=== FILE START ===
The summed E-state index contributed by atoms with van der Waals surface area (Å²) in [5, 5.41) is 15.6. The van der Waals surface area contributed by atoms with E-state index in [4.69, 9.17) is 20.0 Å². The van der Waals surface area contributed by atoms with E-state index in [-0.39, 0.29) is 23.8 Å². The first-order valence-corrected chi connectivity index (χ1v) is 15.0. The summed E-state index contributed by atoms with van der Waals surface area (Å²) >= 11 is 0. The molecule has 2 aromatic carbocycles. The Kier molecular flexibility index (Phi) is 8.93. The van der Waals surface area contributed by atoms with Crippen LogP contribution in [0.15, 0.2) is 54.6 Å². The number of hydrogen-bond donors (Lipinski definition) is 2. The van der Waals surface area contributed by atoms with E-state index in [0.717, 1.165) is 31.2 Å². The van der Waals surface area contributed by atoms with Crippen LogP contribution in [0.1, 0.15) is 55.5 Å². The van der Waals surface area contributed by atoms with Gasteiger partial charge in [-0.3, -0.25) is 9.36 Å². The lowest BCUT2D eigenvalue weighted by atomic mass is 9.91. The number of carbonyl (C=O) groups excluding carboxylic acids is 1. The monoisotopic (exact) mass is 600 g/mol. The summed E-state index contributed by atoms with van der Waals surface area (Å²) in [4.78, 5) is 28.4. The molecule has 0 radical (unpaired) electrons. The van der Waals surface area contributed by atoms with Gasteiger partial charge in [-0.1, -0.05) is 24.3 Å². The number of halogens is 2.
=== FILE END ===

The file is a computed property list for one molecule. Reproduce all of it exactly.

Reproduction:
The summed E-state index contributed by atoms with van der Waals surface area (Å²) in [5, 5.41) is 15.6. The van der Waals surface area contributed by atoms with E-state index in [4.69, 9.17) is 20.0 Å². The van der Waals surface area contributed by atoms with E-state index in [-0.39, 0.29) is 23.8 Å². The first-order valence-corrected chi connectivity index (χ1v) is 15.0. The summed E-state index contributed by atoms with van der Waals surface area (Å²) >= 11 is 0. The molecule has 2 aromatic carbocycles. The Kier molecular flexibility index (Phi) is 8.93. The van der Waals surface area contributed by atoms with Crippen LogP contribution in [0.15, 0.2) is 54.6 Å². The number of hydrogen-bond donors (Lipinski definition) is 2. The van der Waals surface area contributed by atoms with E-state index in [0.717, 1.165) is 31.2 Å². The van der Waals surface area contributed by atoms with Crippen LogP contribution in [0.1, 0.15) is 55.5 Å². The van der Waals surface area contributed by atoms with Gasteiger partial charge in [-0.3, -0.25) is 9.36 Å². The lowest BCUT2D eigenvalue weighted by atomic mass is 9.91. The number of carbonyl (C=O) groups excluding carboxylic acids is 1. The monoisotopic (exact) mass is 600 g/mol. The summed E-state index contributed by atoms with van der Waals surface area (Å²) in [4.78, 5) is 28.4. The molecule has 0 radical (unpaired) electrons. The van der Waals surface area contributed by atoms with Gasteiger partial charge in [-0.1, -0.05) is 24.3 Å². The number of halogens is 2.